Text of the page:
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dc.contributor.authorArli, Denni
dc.contributor.authorLeo, Cheryl
dc.date.accessioned2018-04-23T01:36:26Z
dc.date.available2018-04-23T01:36:26Z
dc.date.issued2017
dc.identifier.issn1355-5855
dc.identifier.doi10.1108/APJML-11-2016-0218
dc.identifier.urihttp://hdl.handle.net/10072/373619
dc.description.abstractPurpose – Various studies showed that unethical behaviours committed by consumers occur more frequently than may be expected. People have stolen from a shop at some time in their life and remained silent, people walk out of a grocery store have stolen something from the store and employees have stolen from their workplace. Why seemingly good people do bad things and vice versa? What factors contribute to this discrepancy? Hence, the purpose of this paper is threefold: first, to examine the impact of ethical ideology on self-control and guilt proneness; second, to examine the roles of self-control and guilt proneness in consumer ethical decision making; and finally, to explore the mediating effects of self-control and guilt proneness on the relationship between consumer ideology and ethical decision making. Design/methodology/approach – The authors collected a non-probability sample using a cross-sectional online survey of adult consumers across Australia wide. The sampling frame was from a pre-recruited online panel company Permissioncorp. Consumers were introduced to the study in relation to their beliefs in general consumer ethics behaviours. The response rate for the survey invite was 17.9 per cent, with a final sample size of 311 consumers out of 3,246 that were invited to participate based on the these screening criteria, i.e. their country of birth (Australia only), gender, age group, and state in which they reside to ensure representation across these groups. Findings – The results showed that idealism was a positive determinant of guilt proneness and self-control, whereas relativistic individuals were less prone to guilt and less able to control their behaviour. In addition, there was a significant negative correlation between self-control and unethical consumer behaviour. Finally, both self-control and guilt proneness had an indirect mediating effect on the relationship between ethical ideology and consumer behaviour. Originality/value – This is one of the first studies to explore the interactions between ethical ideology, self-control, guilt proneness, and consumer ethics.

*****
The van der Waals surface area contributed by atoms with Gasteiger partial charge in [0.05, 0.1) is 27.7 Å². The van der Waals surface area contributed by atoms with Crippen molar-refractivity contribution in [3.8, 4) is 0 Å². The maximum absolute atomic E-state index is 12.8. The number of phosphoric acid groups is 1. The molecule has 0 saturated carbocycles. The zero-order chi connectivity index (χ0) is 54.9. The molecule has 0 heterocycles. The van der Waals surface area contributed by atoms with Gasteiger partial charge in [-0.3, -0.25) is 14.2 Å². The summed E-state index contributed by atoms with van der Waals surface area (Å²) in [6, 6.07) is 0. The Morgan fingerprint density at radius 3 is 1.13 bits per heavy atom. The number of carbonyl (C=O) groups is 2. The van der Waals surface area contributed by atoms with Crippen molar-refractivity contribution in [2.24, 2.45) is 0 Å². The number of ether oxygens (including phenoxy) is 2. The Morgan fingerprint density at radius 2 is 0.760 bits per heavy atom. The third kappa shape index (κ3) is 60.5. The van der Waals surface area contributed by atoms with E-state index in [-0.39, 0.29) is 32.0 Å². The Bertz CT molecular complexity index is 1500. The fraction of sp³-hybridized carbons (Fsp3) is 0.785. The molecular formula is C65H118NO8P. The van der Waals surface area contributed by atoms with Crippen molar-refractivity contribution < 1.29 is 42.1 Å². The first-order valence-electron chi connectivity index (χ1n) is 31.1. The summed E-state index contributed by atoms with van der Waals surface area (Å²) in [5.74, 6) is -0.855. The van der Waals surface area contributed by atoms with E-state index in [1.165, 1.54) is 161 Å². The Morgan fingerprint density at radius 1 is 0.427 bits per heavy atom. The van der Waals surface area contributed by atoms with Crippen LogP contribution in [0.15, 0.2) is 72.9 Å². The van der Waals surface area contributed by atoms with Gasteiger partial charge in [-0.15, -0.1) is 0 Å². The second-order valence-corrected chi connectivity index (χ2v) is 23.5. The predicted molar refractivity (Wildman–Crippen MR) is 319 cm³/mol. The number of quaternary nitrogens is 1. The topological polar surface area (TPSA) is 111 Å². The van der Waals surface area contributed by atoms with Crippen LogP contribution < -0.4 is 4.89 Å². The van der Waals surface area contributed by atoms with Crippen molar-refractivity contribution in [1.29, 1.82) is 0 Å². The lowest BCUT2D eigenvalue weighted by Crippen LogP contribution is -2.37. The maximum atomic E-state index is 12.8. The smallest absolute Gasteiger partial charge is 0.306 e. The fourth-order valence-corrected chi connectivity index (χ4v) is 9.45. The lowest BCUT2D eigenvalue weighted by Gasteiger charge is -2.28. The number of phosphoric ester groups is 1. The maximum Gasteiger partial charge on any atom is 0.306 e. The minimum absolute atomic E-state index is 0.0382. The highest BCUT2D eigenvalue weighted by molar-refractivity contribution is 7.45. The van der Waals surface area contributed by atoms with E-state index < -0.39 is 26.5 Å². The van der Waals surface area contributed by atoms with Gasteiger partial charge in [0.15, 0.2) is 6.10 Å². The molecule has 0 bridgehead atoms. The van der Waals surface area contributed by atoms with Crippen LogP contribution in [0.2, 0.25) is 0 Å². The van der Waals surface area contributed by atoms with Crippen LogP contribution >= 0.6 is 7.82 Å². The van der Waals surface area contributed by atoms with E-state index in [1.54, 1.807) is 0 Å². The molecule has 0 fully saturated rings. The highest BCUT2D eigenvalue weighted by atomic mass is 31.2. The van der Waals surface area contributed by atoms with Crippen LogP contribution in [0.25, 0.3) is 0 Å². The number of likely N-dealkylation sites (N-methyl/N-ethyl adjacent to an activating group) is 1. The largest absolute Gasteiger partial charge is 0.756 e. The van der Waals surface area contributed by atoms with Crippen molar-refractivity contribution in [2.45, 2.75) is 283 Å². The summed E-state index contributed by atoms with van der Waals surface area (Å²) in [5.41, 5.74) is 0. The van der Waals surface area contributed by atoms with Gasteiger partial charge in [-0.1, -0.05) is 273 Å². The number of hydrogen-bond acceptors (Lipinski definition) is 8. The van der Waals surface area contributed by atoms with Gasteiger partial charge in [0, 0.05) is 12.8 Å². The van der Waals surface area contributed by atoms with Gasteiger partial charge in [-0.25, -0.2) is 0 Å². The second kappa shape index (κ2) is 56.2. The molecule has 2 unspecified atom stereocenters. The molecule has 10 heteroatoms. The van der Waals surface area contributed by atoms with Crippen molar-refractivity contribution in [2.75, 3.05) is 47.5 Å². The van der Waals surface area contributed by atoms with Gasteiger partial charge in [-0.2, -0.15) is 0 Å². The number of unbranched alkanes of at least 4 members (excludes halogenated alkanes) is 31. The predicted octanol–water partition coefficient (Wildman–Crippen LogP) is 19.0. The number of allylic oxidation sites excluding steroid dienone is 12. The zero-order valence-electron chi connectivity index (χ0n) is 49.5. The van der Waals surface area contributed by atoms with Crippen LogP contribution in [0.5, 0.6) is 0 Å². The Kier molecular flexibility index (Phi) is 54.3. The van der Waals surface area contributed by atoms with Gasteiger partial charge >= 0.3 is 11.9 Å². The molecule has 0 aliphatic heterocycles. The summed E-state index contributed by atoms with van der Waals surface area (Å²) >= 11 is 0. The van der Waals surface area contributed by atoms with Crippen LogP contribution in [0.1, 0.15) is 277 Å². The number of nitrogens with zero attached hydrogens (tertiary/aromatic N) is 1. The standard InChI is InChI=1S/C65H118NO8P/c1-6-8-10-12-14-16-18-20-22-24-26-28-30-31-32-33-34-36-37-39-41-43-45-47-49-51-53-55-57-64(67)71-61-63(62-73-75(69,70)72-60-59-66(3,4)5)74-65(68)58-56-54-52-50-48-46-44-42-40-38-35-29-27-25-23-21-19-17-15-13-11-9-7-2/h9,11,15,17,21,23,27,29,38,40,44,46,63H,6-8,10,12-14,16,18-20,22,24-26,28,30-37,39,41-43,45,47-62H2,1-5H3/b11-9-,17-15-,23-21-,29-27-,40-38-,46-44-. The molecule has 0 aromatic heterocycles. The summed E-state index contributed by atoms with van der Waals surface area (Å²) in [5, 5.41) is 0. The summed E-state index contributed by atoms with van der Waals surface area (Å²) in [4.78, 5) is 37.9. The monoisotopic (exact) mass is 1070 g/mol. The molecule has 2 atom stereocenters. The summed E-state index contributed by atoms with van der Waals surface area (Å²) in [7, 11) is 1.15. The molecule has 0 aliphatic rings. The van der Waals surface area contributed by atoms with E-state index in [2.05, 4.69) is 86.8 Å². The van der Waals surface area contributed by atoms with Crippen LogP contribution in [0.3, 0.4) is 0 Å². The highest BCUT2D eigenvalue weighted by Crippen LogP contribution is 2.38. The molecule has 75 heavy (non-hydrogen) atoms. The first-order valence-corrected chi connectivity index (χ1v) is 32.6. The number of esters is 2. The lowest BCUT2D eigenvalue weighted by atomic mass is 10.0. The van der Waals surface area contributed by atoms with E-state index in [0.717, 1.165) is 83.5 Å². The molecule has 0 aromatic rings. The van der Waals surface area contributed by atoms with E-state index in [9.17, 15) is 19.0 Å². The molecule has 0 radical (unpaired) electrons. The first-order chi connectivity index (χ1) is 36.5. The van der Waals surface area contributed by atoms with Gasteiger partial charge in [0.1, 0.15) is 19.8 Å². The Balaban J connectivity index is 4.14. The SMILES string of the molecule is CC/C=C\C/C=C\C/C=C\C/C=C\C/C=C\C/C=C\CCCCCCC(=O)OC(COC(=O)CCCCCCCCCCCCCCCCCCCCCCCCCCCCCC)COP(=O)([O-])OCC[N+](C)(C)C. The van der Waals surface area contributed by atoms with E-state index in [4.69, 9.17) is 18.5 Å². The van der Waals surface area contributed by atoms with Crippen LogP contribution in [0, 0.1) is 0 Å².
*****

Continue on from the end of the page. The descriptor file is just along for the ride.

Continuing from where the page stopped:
dc.description.peerreviewedYes
dc.languageEnglish
dc.publisherEmerald Group
dc.relation.ispartofpagefrom1055
dc.relation.ispartofpageto1078
dc.relation.ispartofissue5
dc.relation.ispartofjournalAsia Pacific Journal of Marketing and Logistics
dc.relation.ispartofvolume29
dc.subject.fieldofresearchMarketing not elsewhere classified
dc.subject.fieldofresearchMarketing
dc.subject.fieldofresearchTransportation and Freight Services
dc.subject.fieldofresearchTourism
dc.subject.fieldofresearchcode150599
dc.subject.fieldofresearchcode1505
dc.subject.fieldofresearchcode1507
dc.subject.fieldofresearchcode1506
dc.titleWhy do good people do bad things? The effect of ethical ideology, guilt proneness, and self-control on consumer ethics
dc.typeJournal article
dc.type.descriptionC1 - Articles
dc.type.codeC - Journal Articles
dc.description.versionpost-print
gro.facultyGriffith Business School, Department of Marketing
gro.rights.copyright© 2017 Emerald. This is the author-manuscript version of this paper. Reproduced in accordance with the copyright policy of the publisher. Please refer to the journal's website for access to the definitive, published version.
gro.hasfulltextFull Text
gro.griffith.authorArli, Denni


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